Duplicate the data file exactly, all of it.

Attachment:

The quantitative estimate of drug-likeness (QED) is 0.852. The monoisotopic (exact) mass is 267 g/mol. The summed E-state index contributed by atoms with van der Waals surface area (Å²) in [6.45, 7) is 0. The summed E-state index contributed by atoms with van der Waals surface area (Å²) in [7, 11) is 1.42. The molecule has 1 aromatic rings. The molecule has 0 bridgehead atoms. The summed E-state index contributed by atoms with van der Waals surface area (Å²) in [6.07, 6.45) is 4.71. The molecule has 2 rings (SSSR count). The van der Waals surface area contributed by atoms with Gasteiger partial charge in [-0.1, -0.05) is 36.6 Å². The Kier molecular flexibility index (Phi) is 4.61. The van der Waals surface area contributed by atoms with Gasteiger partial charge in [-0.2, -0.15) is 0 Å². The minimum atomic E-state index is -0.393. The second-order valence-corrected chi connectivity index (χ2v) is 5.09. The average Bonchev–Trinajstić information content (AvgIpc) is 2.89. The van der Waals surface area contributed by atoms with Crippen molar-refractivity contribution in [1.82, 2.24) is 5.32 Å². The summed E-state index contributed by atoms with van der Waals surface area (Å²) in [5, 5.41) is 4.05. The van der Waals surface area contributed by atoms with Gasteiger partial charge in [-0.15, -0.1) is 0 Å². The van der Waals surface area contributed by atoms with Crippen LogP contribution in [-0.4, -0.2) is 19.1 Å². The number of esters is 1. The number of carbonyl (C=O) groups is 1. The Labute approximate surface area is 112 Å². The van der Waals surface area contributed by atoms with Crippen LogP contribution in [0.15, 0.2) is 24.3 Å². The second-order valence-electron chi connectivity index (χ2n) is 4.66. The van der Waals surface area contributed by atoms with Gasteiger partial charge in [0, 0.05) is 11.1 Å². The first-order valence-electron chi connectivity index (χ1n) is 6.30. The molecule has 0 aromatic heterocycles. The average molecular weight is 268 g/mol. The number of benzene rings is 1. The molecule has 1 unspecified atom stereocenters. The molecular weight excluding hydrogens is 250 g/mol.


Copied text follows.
The quantitative estimate of drug-likeness (QED) is 0.852. The monoisotopic (exact) mass is 267 g/mol. The summed E-state index contributed by atoms with van der Waals surface area (Å²) in [6.45, 7) is 0. The summed E-state index contributed by atoms with van der Waals surface area (Å²) in [7, 11) is 1.42. The molecule has 1 aromatic rings. The molecule has 0 bridgehead atoms. The summed E-state index contributed by atoms with van der Waals surface area (Å²) in [6.07, 6.45) is 4.71. The molecule has 2 rings (SSSR count). The van der Waals surface area contributed by atoms with Gasteiger partial charge in [-0.1, -0.05) is 36.6 Å². The Kier molecular flexibility index (Phi) is 4.61. The van der Waals surface area contributed by atoms with Gasteiger partial charge in [-0.2, -0.15) is 0 Å². The minimum atomic E-state index is -0.393. The second-order valence-corrected chi connectivity index (χ2v) is 5.09. The average Bonchev–Trinajstić information content (AvgIpc) is 2.89. The van der Waals surface area contributed by atoms with Crippen molar-refractivity contribution in [1.82, 2.24) is 5.32 Å². The summed E-state index contributed by atoms with van der Waals surface area (Å²) in [5, 5.41) is 4.05. The van der Waals surface area contributed by atoms with Gasteiger partial charge in [-0.15, -0.1) is 0 Å². The van der Waals surface area contributed by atoms with Crippen LogP contribution in [-0.4, -0.2) is 19.1 Å². The number of esters is 1. The number of carbonyl (C=O) groups is 1. The Labute approximate surface area is 112 Å². The van der Waals surface area contributed by atoms with Crippen LogP contribution in [0.15, 0.2) is 24.3 Å². The second-order valence-electron chi connectivity index (χ2n) is 4.66. The van der Waals surface area contributed by atoms with Gasteiger partial charge in [0, 0.05) is 11.1 Å². The first-order valence-electron chi connectivity index (χ1n) is 6.30. The molecule has 0 aromatic heterocycles. The average molecular weight is 268 g/mol. The number of benzene rings is 1. The molecule has 1 unspecified atom stereocenters. The molecular weight excluding hydrogens is 250 g/mol.